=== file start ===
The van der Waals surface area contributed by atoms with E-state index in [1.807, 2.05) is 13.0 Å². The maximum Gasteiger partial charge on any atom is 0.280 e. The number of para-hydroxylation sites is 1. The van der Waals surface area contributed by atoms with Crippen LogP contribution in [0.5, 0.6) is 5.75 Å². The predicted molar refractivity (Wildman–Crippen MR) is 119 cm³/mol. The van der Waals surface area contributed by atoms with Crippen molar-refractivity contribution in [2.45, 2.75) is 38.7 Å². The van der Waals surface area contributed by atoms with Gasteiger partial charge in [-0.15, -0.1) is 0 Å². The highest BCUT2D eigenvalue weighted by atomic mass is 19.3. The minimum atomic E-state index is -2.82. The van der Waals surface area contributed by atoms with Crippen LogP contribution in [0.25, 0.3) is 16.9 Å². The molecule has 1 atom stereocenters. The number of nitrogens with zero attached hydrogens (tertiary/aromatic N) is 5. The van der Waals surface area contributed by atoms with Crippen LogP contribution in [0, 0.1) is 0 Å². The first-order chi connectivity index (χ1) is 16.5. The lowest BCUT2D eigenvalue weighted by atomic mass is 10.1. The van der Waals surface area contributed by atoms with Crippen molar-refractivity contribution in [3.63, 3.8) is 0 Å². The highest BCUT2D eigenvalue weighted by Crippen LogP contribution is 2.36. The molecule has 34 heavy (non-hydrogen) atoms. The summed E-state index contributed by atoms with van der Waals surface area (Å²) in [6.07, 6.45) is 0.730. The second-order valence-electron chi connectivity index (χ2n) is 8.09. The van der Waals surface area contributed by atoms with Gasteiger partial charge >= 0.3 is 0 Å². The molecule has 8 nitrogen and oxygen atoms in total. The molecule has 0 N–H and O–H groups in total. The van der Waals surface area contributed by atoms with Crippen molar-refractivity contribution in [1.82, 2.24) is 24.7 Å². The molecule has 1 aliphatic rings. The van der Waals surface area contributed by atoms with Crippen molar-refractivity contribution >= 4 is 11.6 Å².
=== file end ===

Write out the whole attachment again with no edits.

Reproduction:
The van der Waals surface area contributed by atoms with E-state index in [1.807, 2.05) is 13.0 Å². The maximum Gasteiger partial charge on any atom is 0.280 e. The number of para-hydroxylation sites is 1. The van der Waals surface area contributed by atoms with Crippen LogP contribution in [0.5, 0.6) is 5.75 Å². The predicted molar refractivity (Wildman–Crippen MR) is 119 cm³/mol. The van der Waals surface area contributed by atoms with Crippen molar-refractivity contribution in [2.45, 2.75) is 38.7 Å². The van der Waals surface area contributed by atoms with Gasteiger partial charge in [-0.15, -0.1) is 0 Å². The highest BCUT2D eigenvalue weighted by atomic mass is 19.3. The minimum atomic E-state index is -2.82. The van der Waals surface area contributed by atoms with Crippen LogP contribution in [0.25, 0.3) is 16.9 Å². The molecule has 1 atom stereocenters. The number of nitrogens with zero attached hydrogens (tertiary/aromatic N) is 5. The van der Waals surface area contributed by atoms with Crippen LogP contribution in [0, 0.1) is 0 Å². The first-order chi connectivity index (χ1) is 16.5. The lowest BCUT2D eigenvalue weighted by atomic mass is 10.1. The van der Waals surface area contributed by atoms with Crippen molar-refractivity contribution in [3.63, 3.8) is 0 Å². The highest BCUT2D eigenvalue weighted by Crippen LogP contribution is 2.36. The molecule has 34 heavy (non-hydrogen) atoms. The summed E-state index contributed by atoms with van der Waals surface area (Å²) in [6.07, 6.45) is 0.730. The second-order valence-electron chi connectivity index (χ2n) is 8.09. The van der Waals surface area contributed by atoms with Gasteiger partial charge >= 0.3 is 0 Å². The molecule has 8 nitrogen and oxygen atoms in total. The molecule has 0 N–H and O–H groups in total. The van der Waals surface area contributed by atoms with Crippen molar-refractivity contribution in [1.82, 2.24) is 24.7 Å². The molecule has 1 aliphatic rings. The van der Waals surface area contributed by atoms with Crippen molar-refractivity contribution >= 4 is 11.6 Å².